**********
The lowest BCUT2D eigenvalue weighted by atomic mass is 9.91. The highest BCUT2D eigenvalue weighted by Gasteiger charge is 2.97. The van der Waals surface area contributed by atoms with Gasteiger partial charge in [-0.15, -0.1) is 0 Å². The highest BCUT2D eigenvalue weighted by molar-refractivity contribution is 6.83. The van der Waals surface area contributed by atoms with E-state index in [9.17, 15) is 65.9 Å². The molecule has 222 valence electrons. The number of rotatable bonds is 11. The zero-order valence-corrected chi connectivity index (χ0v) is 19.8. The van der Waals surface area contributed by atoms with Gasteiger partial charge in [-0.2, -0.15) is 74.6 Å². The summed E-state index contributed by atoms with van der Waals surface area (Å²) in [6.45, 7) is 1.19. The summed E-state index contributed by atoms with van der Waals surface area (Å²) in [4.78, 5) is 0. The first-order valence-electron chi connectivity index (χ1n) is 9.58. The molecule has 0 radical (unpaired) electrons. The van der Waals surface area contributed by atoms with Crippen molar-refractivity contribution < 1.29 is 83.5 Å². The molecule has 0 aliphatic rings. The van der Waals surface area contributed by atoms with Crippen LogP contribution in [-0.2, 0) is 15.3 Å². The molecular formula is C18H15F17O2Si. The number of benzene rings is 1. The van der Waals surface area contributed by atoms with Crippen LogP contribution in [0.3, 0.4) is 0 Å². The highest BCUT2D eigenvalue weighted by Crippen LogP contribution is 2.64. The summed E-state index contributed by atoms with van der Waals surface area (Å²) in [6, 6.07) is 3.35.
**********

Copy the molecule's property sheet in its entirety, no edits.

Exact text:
The lowest BCUT2D eigenvalue weighted by atomic mass is 9.91. The highest BCUT2D eigenvalue weighted by Gasteiger charge is 2.97. The van der Waals surface area contributed by atoms with Gasteiger partial charge in [-0.15, -0.1) is 0 Å². The highest BCUT2D eigenvalue weighted by molar-refractivity contribution is 6.83. The van der Waals surface area contributed by atoms with E-state index in [9.17, 15) is 65.9 Å². The molecule has 222 valence electrons. The number of rotatable bonds is 11. The zero-order valence-corrected chi connectivity index (χ0v) is 19.8. The van der Waals surface area contributed by atoms with Gasteiger partial charge in [-0.2, -0.15) is 74.6 Å². The summed E-state index contributed by atoms with van der Waals surface area (Å²) in [6.45, 7) is 1.19. The summed E-state index contributed by atoms with van der Waals surface area (Å²) in [4.78, 5) is 0. The first-order valence-electron chi connectivity index (χ1n) is 9.58. The molecule has 0 radical (unpaired) electrons. The van der Waals surface area contributed by atoms with Crippen molar-refractivity contribution < 1.29 is 83.5 Å². The molecule has 0 aliphatic rings. The van der Waals surface area contributed by atoms with Crippen LogP contribution in [-0.2, 0) is 15.3 Å². The molecular formula is C18H15F17O2Si. The number of benzene rings is 1. The van der Waals surface area contributed by atoms with Crippen LogP contribution in [0.3, 0.4) is 0 Å². The highest BCUT2D eigenvalue weighted by Crippen LogP contribution is 2.64. The summed E-state index contributed by atoms with van der Waals surface area (Å²) in [6, 6.07) is 3.35.